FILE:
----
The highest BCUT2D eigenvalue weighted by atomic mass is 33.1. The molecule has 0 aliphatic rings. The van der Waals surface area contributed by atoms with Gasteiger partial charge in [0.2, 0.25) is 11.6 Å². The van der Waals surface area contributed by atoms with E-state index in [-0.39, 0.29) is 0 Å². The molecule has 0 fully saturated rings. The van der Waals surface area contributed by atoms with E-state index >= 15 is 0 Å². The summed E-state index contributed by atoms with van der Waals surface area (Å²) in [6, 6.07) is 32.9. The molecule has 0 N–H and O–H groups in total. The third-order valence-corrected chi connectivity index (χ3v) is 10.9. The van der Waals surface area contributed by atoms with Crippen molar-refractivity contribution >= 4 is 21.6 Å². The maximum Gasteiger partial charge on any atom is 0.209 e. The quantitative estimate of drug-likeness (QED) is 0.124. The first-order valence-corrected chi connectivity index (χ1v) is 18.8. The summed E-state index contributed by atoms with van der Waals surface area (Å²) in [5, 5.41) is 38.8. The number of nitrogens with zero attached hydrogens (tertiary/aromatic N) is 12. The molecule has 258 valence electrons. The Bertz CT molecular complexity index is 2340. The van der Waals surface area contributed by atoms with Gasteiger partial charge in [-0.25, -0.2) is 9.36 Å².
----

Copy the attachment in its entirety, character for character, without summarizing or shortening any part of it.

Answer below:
The highest BCUT2D eigenvalue weighted by atomic mass is 33.1. The molecule has 0 aliphatic rings. The van der Waals surface area contributed by atoms with Gasteiger partial charge in [0.2, 0.25) is 11.6 Å². The van der Waals surface area contributed by atoms with E-state index in [-0.39, 0.29) is 0 Å². The molecule has 0 fully saturated rings. The van der Waals surface area contributed by atoms with E-state index >= 15 is 0 Å². The summed E-state index contributed by atoms with van der Waals surface area (Å²) in [6, 6.07) is 32.9. The molecule has 0 N–H and O–H groups in total. The third-order valence-corrected chi connectivity index (χ3v) is 10.9. The van der Waals surface area contributed by atoms with Crippen molar-refractivity contribution >= 4 is 21.6 Å². The maximum Gasteiger partial charge on any atom is 0.209 e. The quantitative estimate of drug-likeness (QED) is 0.124. The first-order valence-corrected chi connectivity index (χ1v) is 18.8. The summed E-state index contributed by atoms with van der Waals surface area (Å²) in [5, 5.41) is 38.8. The number of nitrogens with zero attached hydrogens (tertiary/aromatic N) is 12. The molecule has 258 valence electrons. The Bertz CT molecular complexity index is 2340. The van der Waals surface area contributed by atoms with Gasteiger partial charge in [-0.25, -0.2) is 9.36 Å².